Tuesday, July 31, 2012

A Class Act

I can imagine the conversation that took place later that night or early the next day: "There I was, at the beginning of my act, ready to talk about the prostitute who enjoyed sex so much that in her orgasm, she falls out the high-rise window and lands on the unsuspecting wedding party, upsetting the salad table, when I see two young girls—children, about 10 years old—sitting front row, centre. And I thought, 'Bloody Hell. There goes the show.'"

But Paul Foot is a class act.

My wife and I have seen the comic on television before. We saw him on the American show, Last Comic Standing. We've seen him on comedy shows, where we've seen him talk for a few minutes before another comic is brought on stage or appears at a different venue. From what we had seen, Paul Foot had a hilarious, clean show.

You can see his comedy here, on YouTube.

As parents, we have ourselves to blame. We are responsible for ensuring that our children aren't exposed to subject matter to which they are not ready. We should have experienced Paul's comic routine first-hand, should have spent more time checking out his Web site. Maybe, we would have left them behind.

We have similar experience. For years, we have been fans of CBC Radio's The Debaters. We have enjoyed the comic antics of many well-known comics, such as Sean Cullen and Nikki Payne. I have seen these comics on television, on radio, and live. I would take my children to Sean Cullen's show; I wouldn't do the same for a Nikki Payne show.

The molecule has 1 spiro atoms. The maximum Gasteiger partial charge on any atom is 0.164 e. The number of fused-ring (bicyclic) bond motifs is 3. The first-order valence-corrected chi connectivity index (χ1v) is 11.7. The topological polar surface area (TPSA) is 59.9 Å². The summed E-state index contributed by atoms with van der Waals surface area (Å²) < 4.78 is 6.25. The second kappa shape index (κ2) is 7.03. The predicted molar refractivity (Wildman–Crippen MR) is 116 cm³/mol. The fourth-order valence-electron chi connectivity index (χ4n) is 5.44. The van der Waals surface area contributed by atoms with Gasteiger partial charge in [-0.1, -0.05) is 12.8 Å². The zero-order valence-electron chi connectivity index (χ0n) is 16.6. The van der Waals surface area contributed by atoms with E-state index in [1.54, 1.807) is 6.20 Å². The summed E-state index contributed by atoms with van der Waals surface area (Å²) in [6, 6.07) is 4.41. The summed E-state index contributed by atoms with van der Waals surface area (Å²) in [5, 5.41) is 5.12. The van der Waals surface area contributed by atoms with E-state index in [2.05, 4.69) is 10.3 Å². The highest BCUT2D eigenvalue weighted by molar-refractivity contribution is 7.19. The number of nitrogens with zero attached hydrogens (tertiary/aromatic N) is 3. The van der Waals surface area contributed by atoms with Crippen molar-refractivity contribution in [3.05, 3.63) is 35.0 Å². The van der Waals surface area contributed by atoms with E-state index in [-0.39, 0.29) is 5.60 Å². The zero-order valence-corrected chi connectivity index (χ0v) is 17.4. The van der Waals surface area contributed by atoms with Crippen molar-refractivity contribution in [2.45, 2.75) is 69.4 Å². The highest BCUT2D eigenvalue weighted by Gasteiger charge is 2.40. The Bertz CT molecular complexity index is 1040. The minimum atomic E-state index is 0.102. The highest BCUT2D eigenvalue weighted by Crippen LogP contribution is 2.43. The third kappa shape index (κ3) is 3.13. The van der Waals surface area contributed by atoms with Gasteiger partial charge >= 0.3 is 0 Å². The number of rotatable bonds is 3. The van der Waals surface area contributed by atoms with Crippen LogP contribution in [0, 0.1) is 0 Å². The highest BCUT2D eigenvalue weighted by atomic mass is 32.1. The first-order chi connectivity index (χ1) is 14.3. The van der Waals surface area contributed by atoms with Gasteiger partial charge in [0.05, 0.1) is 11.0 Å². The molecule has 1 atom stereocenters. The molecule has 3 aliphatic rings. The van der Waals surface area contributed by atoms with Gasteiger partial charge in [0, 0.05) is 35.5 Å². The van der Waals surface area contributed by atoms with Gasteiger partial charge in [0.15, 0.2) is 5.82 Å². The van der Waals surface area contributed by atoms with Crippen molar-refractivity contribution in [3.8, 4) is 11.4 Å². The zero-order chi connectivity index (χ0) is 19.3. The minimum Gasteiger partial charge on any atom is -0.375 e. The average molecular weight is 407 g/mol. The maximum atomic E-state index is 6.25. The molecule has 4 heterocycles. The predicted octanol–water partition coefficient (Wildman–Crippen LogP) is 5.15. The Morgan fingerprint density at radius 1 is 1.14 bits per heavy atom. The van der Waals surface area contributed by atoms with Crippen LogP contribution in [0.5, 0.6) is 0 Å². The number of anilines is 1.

As brilliant as she is, I don't think I'm mature enough for her live show.

But Paul Foot is a class act.

The show last Friday was intimate. It took place in a small auditorium in the Gesu concert hall in Montreal for the Just For Laughs comedy festival. In this auditorium, there were seats for 50 to 100 patrons. The room was at most 75 percent full.

When we arrived, we sat in the second row, at the far left (stage right). Because there was no age restriction and we had seen Paul's televised act, we felt our kids, aged nine and 11, could handle it. The girls, when they took their seats, asked us why no one was sitting in the first row, in the centre.

"That's heckler's row," I explained. "If you sit there, there's a good chance that the comic will engage you."

The girls immediately darted for the vacant seats: front row, centre.

As Paul Foot started his act, he spoke to his audience from outside the concert hall. We couldn't see him; he couldn't see us. For about five minutes or so, he addressed us from afar. Introducing himself and then explaining that he enjoyed the audience response so much that he stretched the introduction. So, by the time he was ready to come out and greet his audience, everybody was warmed up and ready to go.

And then he saw the kids.

"Are you on your own or are your parents hiding somewhere?" he asked. My youngest turned in her chair and pointed us out.